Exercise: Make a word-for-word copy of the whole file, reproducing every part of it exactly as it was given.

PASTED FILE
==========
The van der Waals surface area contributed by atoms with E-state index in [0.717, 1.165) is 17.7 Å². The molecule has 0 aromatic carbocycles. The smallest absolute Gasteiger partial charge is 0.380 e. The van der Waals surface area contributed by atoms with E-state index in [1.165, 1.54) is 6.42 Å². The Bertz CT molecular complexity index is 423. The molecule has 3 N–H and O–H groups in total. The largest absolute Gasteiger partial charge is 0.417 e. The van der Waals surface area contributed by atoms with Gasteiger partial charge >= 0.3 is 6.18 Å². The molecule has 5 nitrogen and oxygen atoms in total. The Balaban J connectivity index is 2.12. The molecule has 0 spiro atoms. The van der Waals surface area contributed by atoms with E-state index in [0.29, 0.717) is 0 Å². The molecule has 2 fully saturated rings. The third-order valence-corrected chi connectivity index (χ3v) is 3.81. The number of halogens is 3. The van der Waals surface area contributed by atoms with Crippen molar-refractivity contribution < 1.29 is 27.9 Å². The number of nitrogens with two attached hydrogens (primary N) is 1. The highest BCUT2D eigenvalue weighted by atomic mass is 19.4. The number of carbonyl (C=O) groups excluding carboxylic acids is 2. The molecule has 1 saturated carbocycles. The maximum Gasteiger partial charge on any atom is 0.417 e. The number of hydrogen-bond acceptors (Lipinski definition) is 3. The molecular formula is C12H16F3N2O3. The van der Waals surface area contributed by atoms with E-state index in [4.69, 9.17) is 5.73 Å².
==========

The van der Waals surface area contributed by atoms with E-state index in [0.717, 1.165) is 17.7 Å². The molecule has 0 aromatic carbocycles. The smallest absolute Gasteiger partial charge is 0.380 e. The van der Waals surface area contributed by atoms with E-state index in [1.165, 1.54) is 6.42 Å². The Bertz CT molecular complexity index is 423. The molecule has 3 N–H and O–H groups in total. The largest absolute Gasteiger partial charge is 0.417 e. The van der Waals surface area contributed by atoms with Gasteiger partial charge >= 0.3 is 6.18 Å². The molecule has 5 nitrogen and oxygen atoms in total. The Balaban J connectivity index is 2.12. The molecule has 0 spiro atoms. The van der Waals surface area contributed by atoms with E-state index in [0.29, 0.717) is 0 Å². The molecule has 2 fully saturated rings. The third-order valence-corrected chi connectivity index (χ3v) is 3.81. The number of halogens is 3. The van der Waals surface area contributed by atoms with Crippen molar-refractivity contribution < 1.29 is 27.9 Å². The number of nitrogens with two attached hydrogens (primary N) is 1. The highest BCUT2D eigenvalue weighted by atomic mass is 19.4. The number of carbonyl (C=O) groups excluding carboxylic acids is 2. The molecule has 1 saturated carbocycles. The maximum Gasteiger partial charge on any atom is 0.417 e. The number of hydrogen-bond acceptors (Lipinski definition) is 3. The molecular formula is C12H16F3N2O3. The van der Waals surface area contributed by atoms with E-state index in [4.69, 9.17) is 5.73 Å².